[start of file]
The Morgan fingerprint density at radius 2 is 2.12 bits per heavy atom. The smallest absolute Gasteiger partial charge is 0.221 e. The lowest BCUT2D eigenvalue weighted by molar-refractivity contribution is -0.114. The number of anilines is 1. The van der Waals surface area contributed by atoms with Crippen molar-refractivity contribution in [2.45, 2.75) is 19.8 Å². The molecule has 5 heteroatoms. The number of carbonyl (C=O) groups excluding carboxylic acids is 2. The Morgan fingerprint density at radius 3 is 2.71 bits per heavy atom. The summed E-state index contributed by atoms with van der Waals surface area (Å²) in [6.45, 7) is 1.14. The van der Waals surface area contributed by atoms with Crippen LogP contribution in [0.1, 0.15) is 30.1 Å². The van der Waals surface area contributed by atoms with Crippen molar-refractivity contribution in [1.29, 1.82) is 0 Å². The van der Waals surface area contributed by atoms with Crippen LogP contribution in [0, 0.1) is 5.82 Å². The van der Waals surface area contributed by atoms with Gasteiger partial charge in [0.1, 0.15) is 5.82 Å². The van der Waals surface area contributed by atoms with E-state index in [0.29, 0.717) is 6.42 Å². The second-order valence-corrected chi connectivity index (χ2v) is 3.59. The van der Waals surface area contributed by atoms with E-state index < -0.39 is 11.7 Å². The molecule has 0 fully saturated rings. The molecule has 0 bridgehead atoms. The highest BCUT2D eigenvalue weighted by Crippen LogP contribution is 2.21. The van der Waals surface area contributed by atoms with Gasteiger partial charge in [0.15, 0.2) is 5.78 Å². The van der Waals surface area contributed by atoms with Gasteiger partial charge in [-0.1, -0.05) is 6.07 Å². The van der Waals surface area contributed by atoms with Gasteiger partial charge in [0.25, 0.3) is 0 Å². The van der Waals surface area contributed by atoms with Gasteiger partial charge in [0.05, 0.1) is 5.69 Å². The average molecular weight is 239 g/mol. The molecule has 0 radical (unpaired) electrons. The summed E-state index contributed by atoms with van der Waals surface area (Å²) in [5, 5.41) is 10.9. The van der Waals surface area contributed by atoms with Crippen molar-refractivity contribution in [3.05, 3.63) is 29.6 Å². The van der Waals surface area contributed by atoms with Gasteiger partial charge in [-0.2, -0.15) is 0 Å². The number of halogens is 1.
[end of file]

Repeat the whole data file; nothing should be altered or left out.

The Morgan fingerprint density at radius 2 is 2.12 bits per heavy atom. The smallest absolute Gasteiger partial charge is 0.221 e. The lowest BCUT2D eigenvalue weighted by molar-refractivity contribution is -0.114. The number of anilines is 1. The van der Waals surface area contributed by atoms with Crippen molar-refractivity contribution in [2.45, 2.75) is 19.8 Å². The molecule has 5 heteroatoms. The number of carbonyl (C=O) groups excluding carboxylic acids is 2. The Morgan fingerprint density at radius 3 is 2.71 bits per heavy atom. The summed E-state index contributed by atoms with van der Waals surface area (Å²) in [6.45, 7) is 1.14. The van der Waals surface area contributed by atoms with Crippen LogP contribution in [0.1, 0.15) is 30.1 Å². The van der Waals surface area contributed by atoms with Crippen molar-refractivity contribution in [1.29, 1.82) is 0 Å². The van der Waals surface area contributed by atoms with Crippen LogP contribution in [0, 0.1) is 5.82 Å². The van der Waals surface area contributed by atoms with Gasteiger partial charge in [0.1, 0.15) is 5.82 Å². The van der Waals surface area contributed by atoms with E-state index in [0.29, 0.717) is 6.42 Å². The second-order valence-corrected chi connectivity index (χ2v) is 3.59. The van der Waals surface area contributed by atoms with E-state index < -0.39 is 11.7 Å². The molecule has 0 fully saturated rings. The molecule has 0 bridgehead atoms. The highest BCUT2D eigenvalue weighted by Crippen LogP contribution is 2.21. The van der Waals surface area contributed by atoms with Gasteiger partial charge in [0.15, 0.2) is 5.78 Å². The van der Waals surface area contributed by atoms with Gasteiger partial charge in [-0.1, -0.05) is 6.07 Å². The van der Waals surface area contributed by atoms with Gasteiger partial charge in [0.25, 0.3) is 0 Å². The van der Waals surface area contributed by atoms with Gasteiger partial charge in [0.05, 0.1) is 5.69 Å². The average molecular weight is 239 g/mol. The molecule has 0 radical (unpaired) electrons. The summed E-state index contributed by atoms with van der Waals surface area (Å²) in [5, 5.41) is 10.9. The van der Waals surface area contributed by atoms with Crippen molar-refractivity contribution in [3.05, 3.63) is 29.6 Å². The van der Waals surface area contributed by atoms with Gasteiger partial charge in [-0.2, -0.15) is 0 Å². The number of halogens is 1.